2020 Prospect Opportunities — Blue Jays

Today marks the beginning of a new series, 2020 Prospect Opportunities. One of the most important skills in a mono league is identifying current prospects who could benefit if the incumbent Major League starter falters. If you’ve played in a mono league before, or even in a non-shallow mixed league, you’ve experienced the bidding frenzy (in FAAB leagues) when a top prospect is recalled. Why bid half your budget and cross your fingers you’re the high man to win a prospect when he’s recalled, when you could instead preemptively pick up that same player several weeks earlier, or even draft him, for essentially free? The only way to accomplish this is to be familiar with the organization’s prospects and which current starters are most likely to fail in order to open up an opportunity for that prospect to be promoted.

So let’s go team-by-team and identify the weaker starters, both position players and starting pitchers, and then name potential prospect replacements, beginning with the Blue Jays. Note that I’m going to have a somewhat loose definition of “prospect”, as that label is going to be applied to any young player either in the minors or in the Majors, but expected to open in a reserve role. And of course, let’s assume the season gets underway at some point this year and ignore any potential rule changes and the possibility there’s no minor league season.

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The Sleeper and the Bust Episode: 812 –ADP Fallers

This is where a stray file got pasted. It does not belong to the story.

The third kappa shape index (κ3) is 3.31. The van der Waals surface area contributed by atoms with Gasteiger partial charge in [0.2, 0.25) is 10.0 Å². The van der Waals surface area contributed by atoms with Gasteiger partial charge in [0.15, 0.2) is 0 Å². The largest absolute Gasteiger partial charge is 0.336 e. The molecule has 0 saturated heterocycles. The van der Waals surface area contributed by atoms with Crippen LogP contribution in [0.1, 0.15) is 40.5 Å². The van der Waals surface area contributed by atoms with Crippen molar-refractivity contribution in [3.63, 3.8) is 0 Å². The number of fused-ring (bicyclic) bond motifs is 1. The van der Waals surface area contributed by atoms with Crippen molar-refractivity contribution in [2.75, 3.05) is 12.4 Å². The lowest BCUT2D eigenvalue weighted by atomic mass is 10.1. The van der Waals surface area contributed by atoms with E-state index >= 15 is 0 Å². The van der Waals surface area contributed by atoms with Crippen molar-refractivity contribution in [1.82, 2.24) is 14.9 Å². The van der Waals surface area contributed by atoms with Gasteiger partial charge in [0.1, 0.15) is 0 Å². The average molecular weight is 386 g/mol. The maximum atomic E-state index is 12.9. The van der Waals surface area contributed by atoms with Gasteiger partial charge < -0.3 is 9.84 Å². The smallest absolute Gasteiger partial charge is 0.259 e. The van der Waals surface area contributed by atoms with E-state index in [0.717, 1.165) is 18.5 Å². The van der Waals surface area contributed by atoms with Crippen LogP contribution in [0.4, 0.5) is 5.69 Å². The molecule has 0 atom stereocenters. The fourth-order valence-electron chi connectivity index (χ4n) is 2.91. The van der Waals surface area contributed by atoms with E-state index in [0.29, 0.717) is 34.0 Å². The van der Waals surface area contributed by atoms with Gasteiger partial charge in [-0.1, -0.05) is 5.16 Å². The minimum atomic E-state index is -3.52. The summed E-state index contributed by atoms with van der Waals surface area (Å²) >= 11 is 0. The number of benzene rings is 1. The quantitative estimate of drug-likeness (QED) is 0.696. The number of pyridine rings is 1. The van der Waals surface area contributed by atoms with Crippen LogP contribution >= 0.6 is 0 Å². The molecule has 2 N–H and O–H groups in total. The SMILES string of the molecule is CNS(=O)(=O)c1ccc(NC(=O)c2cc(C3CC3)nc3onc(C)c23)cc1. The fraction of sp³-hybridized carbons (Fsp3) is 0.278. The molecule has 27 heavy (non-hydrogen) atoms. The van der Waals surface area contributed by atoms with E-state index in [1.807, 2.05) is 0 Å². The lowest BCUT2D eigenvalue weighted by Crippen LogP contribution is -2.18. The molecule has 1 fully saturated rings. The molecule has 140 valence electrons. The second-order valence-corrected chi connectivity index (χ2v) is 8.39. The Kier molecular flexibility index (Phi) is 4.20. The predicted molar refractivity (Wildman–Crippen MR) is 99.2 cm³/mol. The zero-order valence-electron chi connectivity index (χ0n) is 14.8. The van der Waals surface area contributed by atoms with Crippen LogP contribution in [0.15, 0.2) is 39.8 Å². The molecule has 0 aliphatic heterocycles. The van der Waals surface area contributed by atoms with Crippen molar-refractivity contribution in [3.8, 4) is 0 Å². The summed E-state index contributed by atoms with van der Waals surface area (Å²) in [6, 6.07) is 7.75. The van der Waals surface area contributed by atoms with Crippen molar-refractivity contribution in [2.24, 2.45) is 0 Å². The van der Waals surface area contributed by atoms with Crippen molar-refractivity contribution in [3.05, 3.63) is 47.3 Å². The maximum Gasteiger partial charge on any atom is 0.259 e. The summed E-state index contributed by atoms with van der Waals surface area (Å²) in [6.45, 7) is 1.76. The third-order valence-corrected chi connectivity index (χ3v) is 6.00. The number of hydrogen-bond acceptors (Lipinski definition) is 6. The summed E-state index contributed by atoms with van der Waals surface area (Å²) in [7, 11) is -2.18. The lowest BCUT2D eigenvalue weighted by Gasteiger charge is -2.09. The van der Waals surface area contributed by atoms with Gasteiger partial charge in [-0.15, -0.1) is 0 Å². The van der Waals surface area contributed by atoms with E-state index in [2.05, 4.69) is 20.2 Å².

05/19/20

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NOTABLE TRANSACTIONS/INJURIES/RUMORS

  • 2020 Season Outlook

ADP FALLERS

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Jeff Zimmerman Fantasy Chat

3:00
Jeff Zimmerman: Good afternoon. Time to light this fire.

3:00
Harry: My 12 team H2H league is struggling to figure out a format that fits if there is a 12 week season. Any suggestions on how to play this one?

3:02
Jeff Zimmerman: If the rules allow, allow the same three (or four) teams face off. The number of games increases and the smack talking can still be enjoyed

3:02
Joe: Hi Jeff, have you ever seen a study done on height/weight of players and post-hype breakouts?  I wonder if CHW took a flyer on Mazara due to his great baseball body–6’4″/215.  In general I wonder why the NFL places a lot of value on combine metrics and height, weight, strength, etc, but baseball doesn’t seem to as much.  Maybe there’s an inefficiency to be had there.

3:03
Jeff Zimmerman: I haven’t seen a study done to that level.

3:05
Jeff Zimmerman: Being big isn’t going to help Mazara put the bat on the ball. He just doesn’t make the needed contact.

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Prospect Scouting & Stats — Pitcher K%

Yesterday, I identified and discussed the top eight prospect pitchers in SwStk%, which is the ultimate measure of a pitcher’s stuff. Of course, it’s not totally just about inducing whiffs, as there are other ways a pitcher could record a strikeout. So let’s now peruse the leaders in strikeout rate, sticking with those who posted a mark of at least 40% all all minor league levels in 2019. You’ll naturally see some overlap with yesterday’s SwStk% leaderboard, so while I’ll include them in the list, I won’t discuss them.

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Intentional Walk Decline: Let MLB Teams Do the Scouting

Fiddle Farts. I’ve been diving deep into my to-do list hoping for a study to verify nothing. This study was not a quick-and-easy one. I’m surprised how much can be gleaned from a small drop in a hitter’s intentional base-on-balls (IBB).

When examining intentional walks, it’s not like canoeing across a calm flat lake with no dangers. Instead, it’s more of a white water rafting with no rest or the end in sight.

Two types of hitters normally see a drop in intentional walks, great hitters on the decline and the eighth hitter in National League parks. Of the 776 intentional walks last season, 410 came from the third (104), fourth (123), and eighth (183) spots in the lineup. It’s a player pool of just the once best and now worst hitters in the league.
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Prospect Scouting & Stats — Pitcher SwStk%